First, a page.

By 1959, Sirry was working in a new ideological and stylistic zone—revealing her private sphere in times of political instability. Two works serve to illuminate this period: Fortune Teller (1959) marks the break between representational painting and the beginning of the abstract period (fig. 10).14Farouk Bassiouni, Gazbia Sirry (Cairo: al-Hay’a al-Ama l-il Isti’lamat, 1984), 32. Whether by choice or destiny, Sirry never had children. Contextualized, she resorts to palmistry and folk culture to reflect on the future and the (im)probability of having a child. Meticulously constructed around the symbolism of colors developed in ancient Egypt, the face and belly of the central figure flaunt the blue color that routinely symbolizes fertility and rebirth.15For more on color symbolism in Ancient Egypt, see Richard H. Wilkinson, Symbol & Magic in Egyptian Art (London: Thames and Hudson), 1994. The diamond-shaped belly button hints at the amulets used to protect the pregnant. While the yellow/gold face stands for the eternal, the choice of a striking red body indicates life and victory, and anger and fire. Facing the viewer, the central figure displays swollen breasts, a rounded belly, and possibly an embryo, cradled by a pale hand. The Arabic title of the painting Kare’at al-Kaf translates as The Palm Reader, which helps to explain why Sirry has chosen to highlight the hand. Rather than reading a coffee cup, or looking into a crystal ball, the artist spells out the method used to predict the future while evoking the protective talisman known as the Hand of Fatima. Heads in profile, the couple surrounding the central figure follow the conventional rule in ancient Egyptian art whereby the male figure is depicted with reddish-brown skin and the woman, here only the body, is light-skinned. In this context, Sirry’s choice to depict the face of the left female figure in black can be associated with rebirth and resurrection, as was the case with the god Osiris, who was returned to life by Isis. “By contrast,” as interpreted by Tiffany Floyd for the exhibition Post-War: Art between the Pacific and the Atlantic, 1945–1965, “the arms of the mud-red male figure on the right are crossed over his chest, a traditional burial pose, suggesting death.”16Tiffany Floyd, “Gazbia Sirry: The Fortune Teller,” Postwar: Art Between the Pacific and the Atlantic, 1945–1965 exhibition website, https://postwar.hausderkunst.de/en/artworks-artists/artworks/the-fortune-teller-die-wahrsagerin. Or the hopelessness of having a child. It is not clear who the central figure represents. Is it the palm reader or a self-portrait? Who is the naked couple? The artist and her husband? Highly rich in symbols and meanings, Fortune Teller is one of the artist’s most revelatory works as Sirry opens up a personal space and invites the viewer to partake in her own self-interrogation (fig. 11). Equally important, it stands at a crossroad between the desire to create a new life and the imprisonment of her husband, Adel Thabet, during the massive crackdown on leftist intellectuals by president Gamal Abdel Nasser (r. 1954–70).17Between January and April 1959, Gamal Abdel Nasser’s second wave of repression against communists began, and an estimated 700 to 1000 communists (specifically journalists and intellectuals) were arrested. Adel Thabet, Gazbia Sirry’s husband, was among them. Thabet spent thirty-three months in jail. For more on Nasser’s waves of repression, see Derek A. Ide, “Socialism without Socialists: Egyptian Marxists and the Nasserite State, 1952–65” (master’s thesis, University of Toledo, 2015).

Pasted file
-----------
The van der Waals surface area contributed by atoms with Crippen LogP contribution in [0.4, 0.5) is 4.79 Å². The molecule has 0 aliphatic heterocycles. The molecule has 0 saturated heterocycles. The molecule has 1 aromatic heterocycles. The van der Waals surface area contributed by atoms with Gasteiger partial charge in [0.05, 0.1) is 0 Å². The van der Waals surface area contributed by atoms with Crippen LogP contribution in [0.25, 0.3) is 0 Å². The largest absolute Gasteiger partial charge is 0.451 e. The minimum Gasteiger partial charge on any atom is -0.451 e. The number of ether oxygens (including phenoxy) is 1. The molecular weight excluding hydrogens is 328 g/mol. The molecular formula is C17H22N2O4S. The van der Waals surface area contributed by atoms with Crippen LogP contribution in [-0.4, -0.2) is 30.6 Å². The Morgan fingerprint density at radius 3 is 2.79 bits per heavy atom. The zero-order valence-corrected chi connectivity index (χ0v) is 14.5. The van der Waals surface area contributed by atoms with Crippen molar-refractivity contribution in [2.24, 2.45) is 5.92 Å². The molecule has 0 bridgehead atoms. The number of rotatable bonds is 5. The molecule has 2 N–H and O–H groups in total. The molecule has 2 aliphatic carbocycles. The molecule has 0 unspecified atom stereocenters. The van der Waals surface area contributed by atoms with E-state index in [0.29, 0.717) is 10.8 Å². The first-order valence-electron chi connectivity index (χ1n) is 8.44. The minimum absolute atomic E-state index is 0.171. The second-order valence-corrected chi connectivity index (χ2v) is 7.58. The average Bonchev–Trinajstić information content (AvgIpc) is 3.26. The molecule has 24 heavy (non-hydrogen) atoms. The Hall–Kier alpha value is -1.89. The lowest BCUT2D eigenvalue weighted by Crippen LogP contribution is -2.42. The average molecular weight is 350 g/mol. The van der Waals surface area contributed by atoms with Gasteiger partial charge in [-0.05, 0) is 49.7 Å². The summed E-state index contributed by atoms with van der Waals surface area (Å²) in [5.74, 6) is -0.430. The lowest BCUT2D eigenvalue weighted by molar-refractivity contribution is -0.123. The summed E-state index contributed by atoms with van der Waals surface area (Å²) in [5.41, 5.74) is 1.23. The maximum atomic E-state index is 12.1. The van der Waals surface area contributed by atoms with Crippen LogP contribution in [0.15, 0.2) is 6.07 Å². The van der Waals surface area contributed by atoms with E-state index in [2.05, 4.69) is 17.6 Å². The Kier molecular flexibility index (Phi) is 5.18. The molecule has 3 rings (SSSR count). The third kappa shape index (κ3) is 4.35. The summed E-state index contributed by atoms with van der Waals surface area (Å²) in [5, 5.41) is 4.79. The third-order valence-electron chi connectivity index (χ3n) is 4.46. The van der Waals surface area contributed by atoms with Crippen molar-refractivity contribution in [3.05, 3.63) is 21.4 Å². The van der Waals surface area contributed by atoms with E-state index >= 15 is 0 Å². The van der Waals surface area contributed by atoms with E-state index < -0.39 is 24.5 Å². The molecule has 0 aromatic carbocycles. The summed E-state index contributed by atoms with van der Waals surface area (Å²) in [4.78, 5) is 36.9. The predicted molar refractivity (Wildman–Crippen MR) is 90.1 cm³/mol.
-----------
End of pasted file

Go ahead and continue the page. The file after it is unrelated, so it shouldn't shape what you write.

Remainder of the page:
In al-Sign or Awlad al-Takhshiba (Prison or Prison Children; 1959), Sirry depicts six figures trapped in the same cell (fig. 12). The figure on the top left is crying, while the one on the right looks to the side, wearing a prisoner’s number on his chest. Using sketchy brushstrokes, Sirry has distorted the prisoners, connecting them through yellow outlines, twisted facial features, and oblique angles. As we sense a reduction of unnecessary visual clutter, the prisoners are portrayed as shadows, laying open the simplicity of the subjects and conveying their blank resignation. Rather than juxtaposing colorful Islamic or Coptic geometric motifs, Sirry’s treatment of imprisonment evokes Pharaonic friezes found in tombs and temples. Chopped heads are arranged vertically on horizontal layers without linear perspective to reinforce the sinister and cramped atmosphere. Overtly simplified, the painting offers a counterpoint to the dazzling exuberance of the artist’s earlier works. Instead, it depicts a compressed and somber space, bare but for a yellow sun visible through the bars.
Al-Hazima (Defeat; 1967) concludes the radical break between Sirry’s figurative compositions and the beginning of her abstract period (fig. 13). The devastating moral aftermath of the 1967 Third Arab-Israeli War echoes in the inanimate painting as Sirry depicts herself standing firmly on the left. A shadow without clothes, she confronts the viewer. Functioning within a field that sways from Pan-Arab pride to shame, a landscape of ruin betrays the personal feelings of disillusionment. Behind the unshakable thousands-year-old gold pyramid appears a red patch, the sun. Is it setting or rising? It does not matter, as Sirry diligently points to the eternity of Egypt.